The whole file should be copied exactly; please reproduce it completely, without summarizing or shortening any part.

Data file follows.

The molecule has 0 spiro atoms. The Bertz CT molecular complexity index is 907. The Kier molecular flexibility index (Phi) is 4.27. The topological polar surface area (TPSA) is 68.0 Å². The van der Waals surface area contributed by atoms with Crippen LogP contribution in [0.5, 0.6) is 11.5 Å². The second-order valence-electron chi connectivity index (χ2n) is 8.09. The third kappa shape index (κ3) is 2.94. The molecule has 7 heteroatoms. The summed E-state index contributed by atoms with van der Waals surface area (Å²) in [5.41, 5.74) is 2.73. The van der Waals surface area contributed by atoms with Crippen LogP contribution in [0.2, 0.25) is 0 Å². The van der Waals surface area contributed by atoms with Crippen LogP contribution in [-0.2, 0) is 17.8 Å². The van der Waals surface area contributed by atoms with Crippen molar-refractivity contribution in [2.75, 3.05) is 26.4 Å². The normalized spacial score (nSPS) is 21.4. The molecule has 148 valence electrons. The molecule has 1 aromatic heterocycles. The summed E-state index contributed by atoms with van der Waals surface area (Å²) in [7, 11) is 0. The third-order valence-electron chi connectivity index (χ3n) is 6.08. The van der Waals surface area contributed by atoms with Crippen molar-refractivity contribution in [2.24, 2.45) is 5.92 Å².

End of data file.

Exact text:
The molecule has 0 spiro atoms. The Bertz CT molecular complexity index is 907. The Kier molecular flexibility index (Phi) is 4.27. The topological polar surface area (TPSA) is 68.0 Å². The van der Waals surface area contributed by atoms with Crippen LogP contribution in [0.5, 0.6) is 11.5 Å². The second-order valence-electron chi connectivity index (χ2n) is 8.09. The third kappa shape index (κ3) is 2.94. The molecule has 7 heteroatoms. The summed E-state index contributed by atoms with van der Waals surface area (Å²) in [5.41, 5.74) is 2.73. The van der Waals surface area contributed by atoms with Crippen LogP contribution in [0.2, 0.25) is 0 Å². The van der Waals surface area contributed by atoms with Crippen LogP contribution in [-0.2, 0) is 17.8 Å². The van der Waals surface area contributed by atoms with Crippen molar-refractivity contribution in [2.75, 3.05) is 26.4 Å². The normalized spacial score (nSPS) is 21.4. The molecule has 148 valence electrons. The molecule has 1 aromatic heterocycles. The summed E-state index contributed by atoms with van der Waals surface area (Å²) in [7, 11) is 0. The third-order valence-electron chi connectivity index (χ3n) is 6.08. The van der Waals surface area contributed by atoms with Crippen molar-refractivity contribution in [2.24, 2.45) is 5.92 Å².